254. Memorandum From the President’s Special Assistant (Rostow) to President Johnson1

Mr. President:

I put to Sect. Rusk the five questions you raised with me on the telephone when I had a meeting in my office.

[Here follow two paragraphs unrelated to the Middle East.]

[Page 502]

3. On the other hand, Sect. Rusk is taking personally in hand Dobrynin’s urging that we make a reply on the Middle East. He will have a long personal talk with Rabin tomorrow.2

W. W. Rostow 3
  1. Source: Johnson Library, National Security File, Files of Walt W. Rostow, Middle East and Vietnam Negotiations, Sept. 1968. Secret; Sensitive; Literally Eyes Only.
  2. The nub of the problem is the fear of our Middle East experts that if we get into a negotiating posture with the Soviet Union, the Arabs will draw back from Jarring and leave the task for the U.S. and the USSR, which is just what they want in the first place. The art of working out something to give to the Russians is to do it in a way which would strengthen, not weaken, Jarring. In my initial judgment, that, in turn, requires building into our scenario direct Arab-Israeli contacts at a relatively early stage on certain specific issues. Like the Russians, we, too, could give our paper to Jarring and make it clear both to him and the Russians that we are counting on him to move forward and that we and, we hope, the Russians will be trying to be helpful from the rear. This is the message we would also get across to the Arabs. [Footnote in the source text added by Rostow.]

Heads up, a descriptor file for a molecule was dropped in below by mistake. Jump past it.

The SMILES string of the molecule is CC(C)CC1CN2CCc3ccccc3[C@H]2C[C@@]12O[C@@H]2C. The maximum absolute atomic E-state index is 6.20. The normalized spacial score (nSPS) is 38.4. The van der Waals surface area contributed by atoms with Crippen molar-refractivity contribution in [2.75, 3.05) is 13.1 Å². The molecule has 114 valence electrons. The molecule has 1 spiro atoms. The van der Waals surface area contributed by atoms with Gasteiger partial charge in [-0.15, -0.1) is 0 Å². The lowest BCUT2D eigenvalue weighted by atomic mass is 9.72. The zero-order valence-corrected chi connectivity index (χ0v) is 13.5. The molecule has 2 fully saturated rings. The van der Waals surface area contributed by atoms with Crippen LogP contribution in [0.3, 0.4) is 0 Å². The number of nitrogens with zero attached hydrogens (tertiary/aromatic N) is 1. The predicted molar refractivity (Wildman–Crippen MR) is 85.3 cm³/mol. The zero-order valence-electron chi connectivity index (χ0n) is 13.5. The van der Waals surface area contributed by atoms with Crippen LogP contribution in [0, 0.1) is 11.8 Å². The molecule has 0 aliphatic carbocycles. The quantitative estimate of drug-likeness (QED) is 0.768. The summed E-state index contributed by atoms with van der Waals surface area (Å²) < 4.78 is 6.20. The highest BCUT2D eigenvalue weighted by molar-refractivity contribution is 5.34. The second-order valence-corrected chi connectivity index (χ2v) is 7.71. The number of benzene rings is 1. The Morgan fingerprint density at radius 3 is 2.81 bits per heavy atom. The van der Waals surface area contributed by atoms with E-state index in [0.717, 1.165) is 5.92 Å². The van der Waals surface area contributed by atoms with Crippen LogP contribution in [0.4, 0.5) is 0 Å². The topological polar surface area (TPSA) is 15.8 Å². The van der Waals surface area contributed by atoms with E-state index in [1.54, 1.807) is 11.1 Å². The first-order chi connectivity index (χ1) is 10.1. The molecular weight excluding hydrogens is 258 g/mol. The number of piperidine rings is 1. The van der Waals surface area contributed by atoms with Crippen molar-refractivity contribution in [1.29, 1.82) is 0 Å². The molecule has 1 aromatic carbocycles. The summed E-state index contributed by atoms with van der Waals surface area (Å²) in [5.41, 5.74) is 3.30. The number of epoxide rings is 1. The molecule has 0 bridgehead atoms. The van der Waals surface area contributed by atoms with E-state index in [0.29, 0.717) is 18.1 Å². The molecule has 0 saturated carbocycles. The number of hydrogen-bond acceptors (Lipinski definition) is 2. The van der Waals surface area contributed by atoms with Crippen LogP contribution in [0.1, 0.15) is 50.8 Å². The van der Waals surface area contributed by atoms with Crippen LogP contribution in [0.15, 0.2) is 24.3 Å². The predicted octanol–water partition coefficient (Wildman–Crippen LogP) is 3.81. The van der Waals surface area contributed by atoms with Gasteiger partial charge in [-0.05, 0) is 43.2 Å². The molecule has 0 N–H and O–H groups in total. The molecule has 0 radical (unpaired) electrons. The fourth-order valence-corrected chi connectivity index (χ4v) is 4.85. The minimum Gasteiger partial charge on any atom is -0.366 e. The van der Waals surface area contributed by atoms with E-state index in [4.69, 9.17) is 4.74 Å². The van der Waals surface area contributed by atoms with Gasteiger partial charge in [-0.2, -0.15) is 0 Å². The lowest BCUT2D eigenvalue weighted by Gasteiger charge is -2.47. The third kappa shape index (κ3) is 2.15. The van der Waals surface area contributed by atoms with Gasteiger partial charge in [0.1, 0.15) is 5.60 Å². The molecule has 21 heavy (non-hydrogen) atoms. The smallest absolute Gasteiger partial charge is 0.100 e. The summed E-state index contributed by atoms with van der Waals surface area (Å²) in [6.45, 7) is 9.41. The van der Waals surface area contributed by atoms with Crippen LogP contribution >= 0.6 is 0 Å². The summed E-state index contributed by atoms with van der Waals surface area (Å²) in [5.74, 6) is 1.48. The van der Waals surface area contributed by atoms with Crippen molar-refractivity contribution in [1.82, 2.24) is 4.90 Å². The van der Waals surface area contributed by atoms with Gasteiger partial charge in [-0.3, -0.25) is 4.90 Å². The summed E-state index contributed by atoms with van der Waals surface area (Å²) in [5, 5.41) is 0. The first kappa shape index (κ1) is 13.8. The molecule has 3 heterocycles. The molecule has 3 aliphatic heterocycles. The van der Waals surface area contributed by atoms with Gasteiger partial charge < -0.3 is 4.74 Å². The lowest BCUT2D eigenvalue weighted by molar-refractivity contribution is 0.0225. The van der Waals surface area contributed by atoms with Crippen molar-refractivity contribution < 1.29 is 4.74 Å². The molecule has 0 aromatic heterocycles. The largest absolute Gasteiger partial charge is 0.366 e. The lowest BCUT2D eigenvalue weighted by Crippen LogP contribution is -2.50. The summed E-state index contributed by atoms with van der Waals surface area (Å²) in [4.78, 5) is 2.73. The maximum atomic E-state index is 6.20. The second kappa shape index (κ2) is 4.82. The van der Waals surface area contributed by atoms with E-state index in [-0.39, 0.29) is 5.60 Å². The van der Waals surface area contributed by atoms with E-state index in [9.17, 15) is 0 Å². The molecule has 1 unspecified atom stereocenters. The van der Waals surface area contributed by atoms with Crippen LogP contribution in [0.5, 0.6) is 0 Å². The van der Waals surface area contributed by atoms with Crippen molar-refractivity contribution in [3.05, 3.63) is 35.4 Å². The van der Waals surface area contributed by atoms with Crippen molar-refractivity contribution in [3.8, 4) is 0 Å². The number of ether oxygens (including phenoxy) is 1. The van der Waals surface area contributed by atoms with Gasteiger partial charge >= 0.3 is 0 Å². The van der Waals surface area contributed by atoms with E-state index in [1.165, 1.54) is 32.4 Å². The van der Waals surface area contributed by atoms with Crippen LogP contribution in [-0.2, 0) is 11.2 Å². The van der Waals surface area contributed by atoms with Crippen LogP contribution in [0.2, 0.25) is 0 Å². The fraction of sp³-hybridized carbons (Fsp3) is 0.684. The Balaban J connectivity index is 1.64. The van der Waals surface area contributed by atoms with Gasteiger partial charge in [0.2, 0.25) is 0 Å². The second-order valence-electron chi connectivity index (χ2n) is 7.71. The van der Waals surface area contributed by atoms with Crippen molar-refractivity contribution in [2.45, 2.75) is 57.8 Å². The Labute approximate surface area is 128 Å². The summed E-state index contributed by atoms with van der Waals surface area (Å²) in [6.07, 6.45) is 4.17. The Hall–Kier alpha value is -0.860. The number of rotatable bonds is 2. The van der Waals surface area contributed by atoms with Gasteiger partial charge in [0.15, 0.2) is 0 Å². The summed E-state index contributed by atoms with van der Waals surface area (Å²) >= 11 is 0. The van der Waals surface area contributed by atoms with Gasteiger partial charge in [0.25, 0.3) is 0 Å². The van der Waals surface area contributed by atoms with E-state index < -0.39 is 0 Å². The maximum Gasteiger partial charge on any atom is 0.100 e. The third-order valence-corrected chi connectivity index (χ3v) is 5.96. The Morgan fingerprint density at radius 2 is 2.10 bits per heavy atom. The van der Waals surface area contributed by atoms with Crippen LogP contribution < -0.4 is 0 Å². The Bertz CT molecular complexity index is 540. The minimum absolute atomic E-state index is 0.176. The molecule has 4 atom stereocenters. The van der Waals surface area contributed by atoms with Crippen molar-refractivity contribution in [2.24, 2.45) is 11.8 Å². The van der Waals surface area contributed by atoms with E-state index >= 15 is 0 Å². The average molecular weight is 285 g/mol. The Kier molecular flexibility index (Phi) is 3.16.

3. Printed from a copy that bears this typed signature.